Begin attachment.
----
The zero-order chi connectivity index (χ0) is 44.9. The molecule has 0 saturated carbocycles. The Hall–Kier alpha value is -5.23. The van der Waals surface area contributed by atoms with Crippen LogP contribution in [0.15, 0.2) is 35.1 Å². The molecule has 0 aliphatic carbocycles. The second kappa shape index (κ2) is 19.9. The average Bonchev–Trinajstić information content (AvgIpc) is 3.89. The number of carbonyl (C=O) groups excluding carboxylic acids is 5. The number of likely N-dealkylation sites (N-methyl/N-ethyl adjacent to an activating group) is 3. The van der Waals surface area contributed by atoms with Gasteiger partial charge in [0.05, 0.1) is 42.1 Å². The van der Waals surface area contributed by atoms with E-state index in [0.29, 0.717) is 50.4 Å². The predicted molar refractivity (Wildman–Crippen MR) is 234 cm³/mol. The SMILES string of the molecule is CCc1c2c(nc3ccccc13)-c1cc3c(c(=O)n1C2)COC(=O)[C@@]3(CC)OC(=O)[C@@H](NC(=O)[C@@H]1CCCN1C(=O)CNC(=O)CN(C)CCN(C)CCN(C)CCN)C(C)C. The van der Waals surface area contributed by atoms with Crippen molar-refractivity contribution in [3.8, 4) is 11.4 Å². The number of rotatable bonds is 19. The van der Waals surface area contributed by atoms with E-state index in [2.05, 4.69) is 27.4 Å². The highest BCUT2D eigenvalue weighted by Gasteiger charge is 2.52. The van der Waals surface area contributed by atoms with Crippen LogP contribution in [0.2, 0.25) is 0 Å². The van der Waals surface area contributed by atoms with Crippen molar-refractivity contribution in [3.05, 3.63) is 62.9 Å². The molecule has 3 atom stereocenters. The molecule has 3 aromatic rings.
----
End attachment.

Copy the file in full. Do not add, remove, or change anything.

The zero-order chi connectivity index (χ0) is 44.9. The molecule has 0 saturated carbocycles. The Hall–Kier alpha value is -5.23. The van der Waals surface area contributed by atoms with Crippen LogP contribution in [0.15, 0.2) is 35.1 Å². The molecule has 0 aliphatic carbocycles. The second kappa shape index (κ2) is 19.9. The average Bonchev–Trinajstić information content (AvgIpc) is 3.89. The number of carbonyl (C=O) groups excluding carboxylic acids is 5. The number of likely N-dealkylation sites (N-methyl/N-ethyl adjacent to an activating group) is 3. The van der Waals surface area contributed by atoms with Gasteiger partial charge in [0.05, 0.1) is 42.1 Å². The van der Waals surface area contributed by atoms with E-state index in [0.29, 0.717) is 50.4 Å². The predicted molar refractivity (Wildman–Crippen MR) is 234 cm³/mol. The SMILES string of the molecule is CCc1c2c(nc3ccccc13)-c1cc3c(c(=O)n1C2)COC(=O)[C@@]3(CC)OC(=O)[C@@H](NC(=O)[C@@H]1CCCN1C(=O)CNC(=O)CN(C)CCN(C)CCN(C)CCN)C(C)C. The van der Waals surface area contributed by atoms with Crippen molar-refractivity contribution in [3.8, 4) is 11.4 Å². The number of rotatable bonds is 19. The van der Waals surface area contributed by atoms with E-state index in [2.05, 4.69) is 27.4 Å². The highest BCUT2D eigenvalue weighted by Gasteiger charge is 2.52. The van der Waals surface area contributed by atoms with Crippen LogP contribution in [0.2, 0.25) is 0 Å². The van der Waals surface area contributed by atoms with Crippen molar-refractivity contribution in [3.05, 3.63) is 62.9 Å². The molecule has 3 atom stereocenters. The molecule has 3 aromatic rings.